Types of Rocks Found In Ohio: 16 Common Collectible Rocks and Fossils You Can Find

The state of Ohio provides a treasure trove of rocks and fossils, especially along the coastline of Lake Erie, the fourth largest lake in the US.

Some of the rocks in the lake’s basin date back 400 million years, so you could make a geologically significant find there.

Read on to learn the 16 most common types of rocks and fossils found in Ohio, where to find them, and what they typically look like.

Types of Rocks Found in Ohio


The information provided in this article by YesDirt.com is for informational purposes and is subject to change. Laws are updated. Accessibility guidelines and restrictions change. Be sure to confirm the land status and collection rules before you travel to an unfamiliar location or collect any material.


You might think of this stone in relationship to Michigan since there’s a city named Flint, but we’re starting with the Ohio state rock.

You’ll find Lake Erie chock full of flint.

A common material in Native American hunting knives, its colors range from black and dark blue to green with some red flint.

Flint’s smoothness and the consistency of shape make it easy to spot but handle it carefully because the fragile rock breaks easily.

Start your search in the aptly named Flint Ridge, Ohio, focusing on the marine limestone deposits on the south shore of Lake Erie.


Brachiopods also populate this area.

These ancient relatives of clams lived during the Paleozoic era.

You can find their fossilized remains in the ancient seabeds.

Look for something that resembles a sea shell but with an asymmetrical pattern and a dull gray color. These items typically date to 550 million years.


In northwestern Ohio, explore the fissures and veins in large rocks.

These calcium carbonate rocks often appear in central and western Ohio.

Also, check formations of silurian dolomites in the northwestern area of the state.

You can find the calcite as large crystal clusters that range in color from clear to gold to dark brown.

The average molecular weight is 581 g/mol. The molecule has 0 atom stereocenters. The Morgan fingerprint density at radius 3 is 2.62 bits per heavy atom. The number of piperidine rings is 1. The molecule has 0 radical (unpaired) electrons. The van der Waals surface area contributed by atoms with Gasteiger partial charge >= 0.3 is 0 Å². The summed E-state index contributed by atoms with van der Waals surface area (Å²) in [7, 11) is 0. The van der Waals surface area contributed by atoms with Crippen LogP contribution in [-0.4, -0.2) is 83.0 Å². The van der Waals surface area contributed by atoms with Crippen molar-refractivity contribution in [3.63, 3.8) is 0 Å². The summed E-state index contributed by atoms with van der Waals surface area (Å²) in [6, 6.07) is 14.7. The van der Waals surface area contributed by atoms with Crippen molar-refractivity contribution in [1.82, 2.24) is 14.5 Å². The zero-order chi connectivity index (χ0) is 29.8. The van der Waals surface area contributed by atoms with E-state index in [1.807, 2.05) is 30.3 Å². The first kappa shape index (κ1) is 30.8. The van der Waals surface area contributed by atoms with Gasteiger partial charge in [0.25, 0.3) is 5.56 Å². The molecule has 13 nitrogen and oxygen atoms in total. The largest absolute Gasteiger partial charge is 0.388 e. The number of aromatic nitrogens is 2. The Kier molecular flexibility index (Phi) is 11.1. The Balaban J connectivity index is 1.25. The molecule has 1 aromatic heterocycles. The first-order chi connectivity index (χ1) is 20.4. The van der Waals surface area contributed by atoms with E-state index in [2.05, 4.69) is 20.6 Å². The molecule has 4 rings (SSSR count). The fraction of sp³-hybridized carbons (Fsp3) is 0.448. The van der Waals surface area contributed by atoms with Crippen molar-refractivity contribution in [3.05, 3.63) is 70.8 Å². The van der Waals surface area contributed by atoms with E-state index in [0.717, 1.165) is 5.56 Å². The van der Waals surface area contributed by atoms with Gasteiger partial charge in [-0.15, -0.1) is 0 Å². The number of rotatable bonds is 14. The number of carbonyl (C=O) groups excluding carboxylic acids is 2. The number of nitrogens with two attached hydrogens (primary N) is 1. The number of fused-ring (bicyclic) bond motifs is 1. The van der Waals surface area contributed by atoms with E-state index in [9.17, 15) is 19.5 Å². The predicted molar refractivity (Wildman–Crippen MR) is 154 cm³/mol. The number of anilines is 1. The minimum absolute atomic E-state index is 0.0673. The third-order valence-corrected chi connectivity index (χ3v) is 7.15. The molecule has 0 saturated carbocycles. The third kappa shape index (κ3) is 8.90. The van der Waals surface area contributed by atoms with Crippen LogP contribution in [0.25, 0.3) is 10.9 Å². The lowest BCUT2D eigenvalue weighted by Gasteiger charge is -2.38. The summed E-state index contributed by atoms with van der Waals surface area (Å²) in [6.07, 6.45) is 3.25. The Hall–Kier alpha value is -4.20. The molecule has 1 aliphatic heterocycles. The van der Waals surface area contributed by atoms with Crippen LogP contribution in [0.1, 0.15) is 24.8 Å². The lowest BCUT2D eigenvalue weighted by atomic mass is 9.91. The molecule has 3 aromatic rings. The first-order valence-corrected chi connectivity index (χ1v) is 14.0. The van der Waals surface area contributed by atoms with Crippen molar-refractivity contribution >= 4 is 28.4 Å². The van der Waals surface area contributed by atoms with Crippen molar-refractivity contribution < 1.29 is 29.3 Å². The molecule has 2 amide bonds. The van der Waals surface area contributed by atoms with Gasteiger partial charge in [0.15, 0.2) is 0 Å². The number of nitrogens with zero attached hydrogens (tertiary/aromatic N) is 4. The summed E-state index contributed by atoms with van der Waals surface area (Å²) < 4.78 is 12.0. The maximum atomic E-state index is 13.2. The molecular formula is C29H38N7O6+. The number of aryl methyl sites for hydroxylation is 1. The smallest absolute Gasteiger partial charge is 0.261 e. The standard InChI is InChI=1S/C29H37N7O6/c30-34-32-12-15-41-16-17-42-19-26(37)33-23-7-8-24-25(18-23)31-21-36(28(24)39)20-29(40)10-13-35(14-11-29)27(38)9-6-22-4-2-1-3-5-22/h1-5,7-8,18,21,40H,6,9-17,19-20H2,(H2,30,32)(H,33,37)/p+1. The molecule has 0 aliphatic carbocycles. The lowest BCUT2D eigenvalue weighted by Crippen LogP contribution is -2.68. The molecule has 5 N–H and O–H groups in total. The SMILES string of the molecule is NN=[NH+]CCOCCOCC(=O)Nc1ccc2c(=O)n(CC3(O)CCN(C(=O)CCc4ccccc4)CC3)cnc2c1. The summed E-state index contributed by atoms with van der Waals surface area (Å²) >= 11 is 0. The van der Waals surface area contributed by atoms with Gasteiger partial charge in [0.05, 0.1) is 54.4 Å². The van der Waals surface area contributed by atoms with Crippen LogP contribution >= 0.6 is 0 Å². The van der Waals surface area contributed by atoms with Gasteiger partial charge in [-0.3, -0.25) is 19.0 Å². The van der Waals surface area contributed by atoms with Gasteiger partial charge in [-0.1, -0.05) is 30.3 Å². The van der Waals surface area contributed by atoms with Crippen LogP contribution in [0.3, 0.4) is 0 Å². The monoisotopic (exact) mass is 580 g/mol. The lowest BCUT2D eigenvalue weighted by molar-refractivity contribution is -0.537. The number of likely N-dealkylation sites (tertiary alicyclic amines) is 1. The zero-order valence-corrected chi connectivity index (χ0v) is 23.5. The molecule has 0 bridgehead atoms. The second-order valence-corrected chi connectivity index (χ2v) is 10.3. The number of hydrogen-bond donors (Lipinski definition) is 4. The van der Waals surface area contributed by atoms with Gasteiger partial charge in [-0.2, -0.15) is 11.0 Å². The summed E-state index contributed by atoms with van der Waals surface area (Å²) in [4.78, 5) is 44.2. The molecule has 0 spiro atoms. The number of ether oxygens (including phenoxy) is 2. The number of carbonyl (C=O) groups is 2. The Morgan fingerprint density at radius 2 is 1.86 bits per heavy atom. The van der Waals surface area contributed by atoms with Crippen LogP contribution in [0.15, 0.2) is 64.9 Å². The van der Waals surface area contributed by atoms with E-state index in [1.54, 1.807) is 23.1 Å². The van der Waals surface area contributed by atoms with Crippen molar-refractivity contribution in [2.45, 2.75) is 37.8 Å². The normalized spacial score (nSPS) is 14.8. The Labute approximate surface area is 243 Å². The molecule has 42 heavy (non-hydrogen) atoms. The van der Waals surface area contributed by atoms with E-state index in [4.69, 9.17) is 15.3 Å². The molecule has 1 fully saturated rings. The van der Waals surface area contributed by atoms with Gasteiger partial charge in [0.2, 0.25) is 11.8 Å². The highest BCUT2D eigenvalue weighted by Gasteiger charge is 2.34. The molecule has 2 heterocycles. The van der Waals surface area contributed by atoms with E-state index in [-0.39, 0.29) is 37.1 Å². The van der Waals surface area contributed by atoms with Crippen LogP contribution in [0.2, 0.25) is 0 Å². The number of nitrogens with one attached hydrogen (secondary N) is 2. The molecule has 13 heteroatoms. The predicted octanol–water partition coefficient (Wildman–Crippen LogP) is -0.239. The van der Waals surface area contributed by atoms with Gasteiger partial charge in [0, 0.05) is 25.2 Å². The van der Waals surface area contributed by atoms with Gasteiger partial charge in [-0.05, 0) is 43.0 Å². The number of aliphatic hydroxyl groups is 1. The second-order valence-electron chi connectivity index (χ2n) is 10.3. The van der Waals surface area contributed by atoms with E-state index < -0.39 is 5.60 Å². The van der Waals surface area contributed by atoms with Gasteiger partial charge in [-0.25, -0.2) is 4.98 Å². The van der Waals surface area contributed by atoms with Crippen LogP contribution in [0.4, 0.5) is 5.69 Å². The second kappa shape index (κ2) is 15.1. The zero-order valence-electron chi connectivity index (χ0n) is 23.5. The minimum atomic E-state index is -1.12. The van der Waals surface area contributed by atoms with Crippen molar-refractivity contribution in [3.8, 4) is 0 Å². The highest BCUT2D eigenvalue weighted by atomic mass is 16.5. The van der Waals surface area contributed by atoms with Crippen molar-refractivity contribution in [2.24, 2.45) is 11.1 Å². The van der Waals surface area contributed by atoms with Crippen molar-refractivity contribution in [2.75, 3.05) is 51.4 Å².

Look for celestite formations on South Bass Island, Ohio.

Explore The Crystal Cave in Put-In-Bay.

Discovered in 1897, it features a plethora of celestite in whites and pale blues.

You can also find celestite in the northwestern part of the state where it formed in the dolomitic limestone.


The carbonate mineral dolomite appears a dingy white in the shape of a saddle.

Comprised largely of calcium magnesium carbonate, they also appear as dolostones.

You can find these along the banks of Lake Erie where it meets the Hudson River.


Another mineral you can easily find in the state’s northwest corner, fluorite, comes in a cubic shape.

Comprised of fluorine crystals, impurities often provide the mineral formations with the colors of the rainbow.

These may appear streaked like marble or like a tie-dyed shirt.

In other cases, they develop in a single color, such as deep emerald green.


Lake Erie provides a hotbed of igneous rock types. Igneous rocks form when hot magma quickly cools, then hardens.

This volcanic activity took place during the Precambrian period, so when you explore central or eastern Ohio along the shores of Lake Erie, some of the granite you find dates to 800 to 900 million years ago.

Granite can contain alkali feldspar, quartz, and plagioclase, and appears in clear, black, white, or red.


Gypsum gets confused with salt or halite because of its dull white color.

Sometimes it develops clear and resembles a crystal formation of calcium sulfate.

Look in the western area of Lake Erie, in glacial lake beds and evaporated water beds.